Google: Not Your Grandfather’s Search Engine
On September 21 the Workforce Development Committee, led by Chair Richard Porras of AT&T, welcomed Ruth Anne Doane, Senior Software Engineer for Google, who shared an overview of the company, it’s philosophy and it’s workforce needs. Consisting primarily of engineers, Google has grown from a 10,000 employee company to 30,000 in just a few years. And Google’s product line continues to expand: Mobile, Search, Docs, Maps, Google+, Gmail, Translate, Analytics, and Reader are just a few of the innovations the company is bringing to people around the globe.
Google is unique in the manner that it operates. Whether its collaborative work environments where no one has their own office, three-month project cycles, or the company’s flat hierarchy, Google is in a league of its own.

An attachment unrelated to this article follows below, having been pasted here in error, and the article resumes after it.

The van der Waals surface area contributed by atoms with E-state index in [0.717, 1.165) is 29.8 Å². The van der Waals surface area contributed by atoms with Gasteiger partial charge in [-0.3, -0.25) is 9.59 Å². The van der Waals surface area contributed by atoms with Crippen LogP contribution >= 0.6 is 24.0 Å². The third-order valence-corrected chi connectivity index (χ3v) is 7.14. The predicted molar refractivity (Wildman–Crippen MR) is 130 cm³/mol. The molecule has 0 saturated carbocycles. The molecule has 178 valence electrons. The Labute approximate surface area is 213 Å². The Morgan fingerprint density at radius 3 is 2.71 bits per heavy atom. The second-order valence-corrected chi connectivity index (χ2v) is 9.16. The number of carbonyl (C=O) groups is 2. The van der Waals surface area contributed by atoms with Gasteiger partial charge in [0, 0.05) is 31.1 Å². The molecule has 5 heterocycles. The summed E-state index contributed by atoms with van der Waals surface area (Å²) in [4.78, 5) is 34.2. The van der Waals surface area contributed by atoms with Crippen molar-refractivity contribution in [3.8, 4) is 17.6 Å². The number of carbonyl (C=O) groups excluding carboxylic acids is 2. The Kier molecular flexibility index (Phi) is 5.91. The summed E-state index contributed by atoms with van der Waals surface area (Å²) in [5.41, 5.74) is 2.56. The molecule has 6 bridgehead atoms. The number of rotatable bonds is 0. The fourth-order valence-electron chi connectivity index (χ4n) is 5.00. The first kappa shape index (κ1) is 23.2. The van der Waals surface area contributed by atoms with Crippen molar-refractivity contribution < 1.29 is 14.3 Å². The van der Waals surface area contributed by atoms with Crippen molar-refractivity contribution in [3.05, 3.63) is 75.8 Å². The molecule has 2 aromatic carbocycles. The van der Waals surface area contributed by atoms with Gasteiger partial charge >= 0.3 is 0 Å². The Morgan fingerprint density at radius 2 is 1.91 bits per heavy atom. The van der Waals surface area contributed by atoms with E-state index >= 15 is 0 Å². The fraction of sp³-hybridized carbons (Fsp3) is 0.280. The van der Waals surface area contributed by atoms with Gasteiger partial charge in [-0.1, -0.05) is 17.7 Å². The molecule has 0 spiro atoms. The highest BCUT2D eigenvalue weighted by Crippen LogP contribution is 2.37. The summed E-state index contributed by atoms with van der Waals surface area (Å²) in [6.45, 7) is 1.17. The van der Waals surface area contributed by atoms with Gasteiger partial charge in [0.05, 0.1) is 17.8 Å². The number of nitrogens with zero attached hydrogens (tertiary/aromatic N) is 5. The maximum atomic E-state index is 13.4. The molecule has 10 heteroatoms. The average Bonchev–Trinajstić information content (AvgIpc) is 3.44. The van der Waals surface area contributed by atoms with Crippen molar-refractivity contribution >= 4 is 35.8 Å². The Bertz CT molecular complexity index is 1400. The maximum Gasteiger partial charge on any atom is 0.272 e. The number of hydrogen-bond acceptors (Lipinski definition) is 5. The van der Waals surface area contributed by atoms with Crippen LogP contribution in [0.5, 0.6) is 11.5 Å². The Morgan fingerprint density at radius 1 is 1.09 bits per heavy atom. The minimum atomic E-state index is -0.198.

The company has a rigorous and selective hiring process; individuals are not hired for specific positions or projects, but rather under general titles like “software engineer.” Google places importance on transparency – with users and with employees. Leadership shares with employees the company’s strategy, vision, upcoming launches, and financial information.
Doane shared two qualities that would better prepare students to enter the workforce: the ability to conduct quantitative analysis, and problem-solving. When students are provided with the latest and greatest technology, rather than broken or faulty equipment, they lose the opportunity to develop a solution. In order to better prepare students to enter the workforce, Doane often conducts Mock interviews, Google-style. Though the interview process is competitive, those who make the cut are rewarded: in addition to hiring engineers, Google employs chefs and massage therapists who service the employees, and an open bar kicks off the weekend every Friday at “TGIF” – a company-wide video chat with Google’s CEOs. For more information contact Alicia Berhow, Director of Workforce Development.